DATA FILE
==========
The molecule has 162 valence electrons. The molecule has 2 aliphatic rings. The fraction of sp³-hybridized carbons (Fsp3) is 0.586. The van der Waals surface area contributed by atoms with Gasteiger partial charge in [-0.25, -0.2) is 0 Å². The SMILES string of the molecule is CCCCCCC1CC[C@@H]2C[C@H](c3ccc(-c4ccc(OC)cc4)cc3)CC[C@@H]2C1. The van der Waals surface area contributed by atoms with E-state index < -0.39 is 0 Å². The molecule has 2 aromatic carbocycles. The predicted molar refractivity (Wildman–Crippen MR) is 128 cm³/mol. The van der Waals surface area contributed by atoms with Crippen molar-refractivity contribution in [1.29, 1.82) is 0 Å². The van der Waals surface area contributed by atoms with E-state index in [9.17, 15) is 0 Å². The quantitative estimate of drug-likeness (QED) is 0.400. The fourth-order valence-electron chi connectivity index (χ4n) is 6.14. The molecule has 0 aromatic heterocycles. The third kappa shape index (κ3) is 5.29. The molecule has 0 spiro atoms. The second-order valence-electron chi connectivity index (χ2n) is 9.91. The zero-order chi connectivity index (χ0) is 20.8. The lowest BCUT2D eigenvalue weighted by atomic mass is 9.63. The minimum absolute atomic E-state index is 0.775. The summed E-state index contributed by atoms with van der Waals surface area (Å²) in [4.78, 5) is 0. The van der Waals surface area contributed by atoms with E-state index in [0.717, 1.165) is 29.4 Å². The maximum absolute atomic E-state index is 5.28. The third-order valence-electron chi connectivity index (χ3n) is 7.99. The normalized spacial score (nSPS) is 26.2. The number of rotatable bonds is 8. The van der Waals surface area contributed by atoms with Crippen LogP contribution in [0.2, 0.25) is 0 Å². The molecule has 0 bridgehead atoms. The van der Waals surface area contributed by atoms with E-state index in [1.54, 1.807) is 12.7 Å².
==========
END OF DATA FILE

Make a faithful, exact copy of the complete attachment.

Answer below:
The molecule has 162 valence electrons. The molecule has 2 aliphatic rings. The fraction of sp³-hybridized carbons (Fsp3) is 0.586. The van der Waals surface area contributed by atoms with Gasteiger partial charge in [-0.25, -0.2) is 0 Å². The SMILES string of the molecule is CCCCCCC1CC[C@@H]2C[C@H](c3ccc(-c4ccc(OC)cc4)cc3)CC[C@@H]2C1. The van der Waals surface area contributed by atoms with E-state index < -0.39 is 0 Å². The molecule has 2 aromatic carbocycles. The predicted molar refractivity (Wildman–Crippen MR) is 128 cm³/mol. The van der Waals surface area contributed by atoms with Crippen molar-refractivity contribution in [1.29, 1.82) is 0 Å². The van der Waals surface area contributed by atoms with E-state index in [9.17, 15) is 0 Å². The quantitative estimate of drug-likeness (QED) is 0.400. The fourth-order valence-electron chi connectivity index (χ4n) is 6.14. The molecule has 0 aromatic heterocycles. The third kappa shape index (κ3) is 5.29. The molecule has 0 spiro atoms. The second-order valence-electron chi connectivity index (χ2n) is 9.91. The zero-order chi connectivity index (χ0) is 20.8. The lowest BCUT2D eigenvalue weighted by atomic mass is 9.63. The minimum absolute atomic E-state index is 0.775. The summed E-state index contributed by atoms with van der Waals surface area (Å²) in [4.78, 5) is 0. The van der Waals surface area contributed by atoms with E-state index in [0.717, 1.165) is 29.4 Å². The maximum absolute atomic E-state index is 5.28. The third-order valence-electron chi connectivity index (χ3n) is 7.99. The normalized spacial score (nSPS) is 26.2. The number of rotatable bonds is 8. The van der Waals surface area contributed by atoms with Crippen LogP contribution in [0.2, 0.25) is 0 Å². The molecule has 0 bridgehead atoms. The van der Waals surface area contributed by atoms with E-state index in [1.54, 1.807) is 12.7 Å².